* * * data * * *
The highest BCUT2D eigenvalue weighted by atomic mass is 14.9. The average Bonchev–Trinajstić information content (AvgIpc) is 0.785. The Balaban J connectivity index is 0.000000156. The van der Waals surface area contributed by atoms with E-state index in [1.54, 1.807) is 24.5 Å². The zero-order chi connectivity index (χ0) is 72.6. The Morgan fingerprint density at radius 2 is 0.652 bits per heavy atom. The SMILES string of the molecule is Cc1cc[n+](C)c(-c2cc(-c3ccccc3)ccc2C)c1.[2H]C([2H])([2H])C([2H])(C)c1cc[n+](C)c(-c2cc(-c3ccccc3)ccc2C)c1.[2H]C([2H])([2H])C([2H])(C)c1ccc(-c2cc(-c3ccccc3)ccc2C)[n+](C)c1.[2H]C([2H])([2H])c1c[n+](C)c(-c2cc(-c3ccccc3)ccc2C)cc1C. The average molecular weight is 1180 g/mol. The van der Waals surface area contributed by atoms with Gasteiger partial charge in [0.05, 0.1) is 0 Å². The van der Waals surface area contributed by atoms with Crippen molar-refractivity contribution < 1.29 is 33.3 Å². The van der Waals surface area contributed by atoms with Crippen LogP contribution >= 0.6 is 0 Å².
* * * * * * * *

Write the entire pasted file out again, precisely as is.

The highest BCUT2D eigenvalue weighted by atomic mass is 14.9. The average Bonchev–Trinajstić information content (AvgIpc) is 0.785. The Balaban J connectivity index is 0.000000156. The van der Waals surface area contributed by atoms with E-state index in [1.54, 1.807) is 24.5 Å². The zero-order chi connectivity index (χ0) is 72.6. The Morgan fingerprint density at radius 2 is 0.652 bits per heavy atom. The SMILES string of the molecule is Cc1cc[n+](C)c(-c2cc(-c3ccccc3)ccc2C)c1.[2H]C([2H])([2H])C([2H])(C)c1cc[n+](C)c(-c2cc(-c3ccccc3)ccc2C)c1.[2H]C([2H])([2H])C([2H])(C)c1ccc(-c2cc(-c3ccccc3)ccc2C)[n+](C)c1.[2H]C([2H])([2H])c1c[n+](C)c(-c2cc(-c3ccccc3)ccc2C)cc1C. The average molecular weight is 1180 g/mol. The van der Waals surface area contributed by atoms with Gasteiger partial charge in [0.05, 0.1) is 0 Å². The van der Waals surface area contributed by atoms with Crippen molar-refractivity contribution < 1.29 is 33.3 Å². The van der Waals surface area contributed by atoms with Crippen LogP contribution >= 0.6 is 0 Å².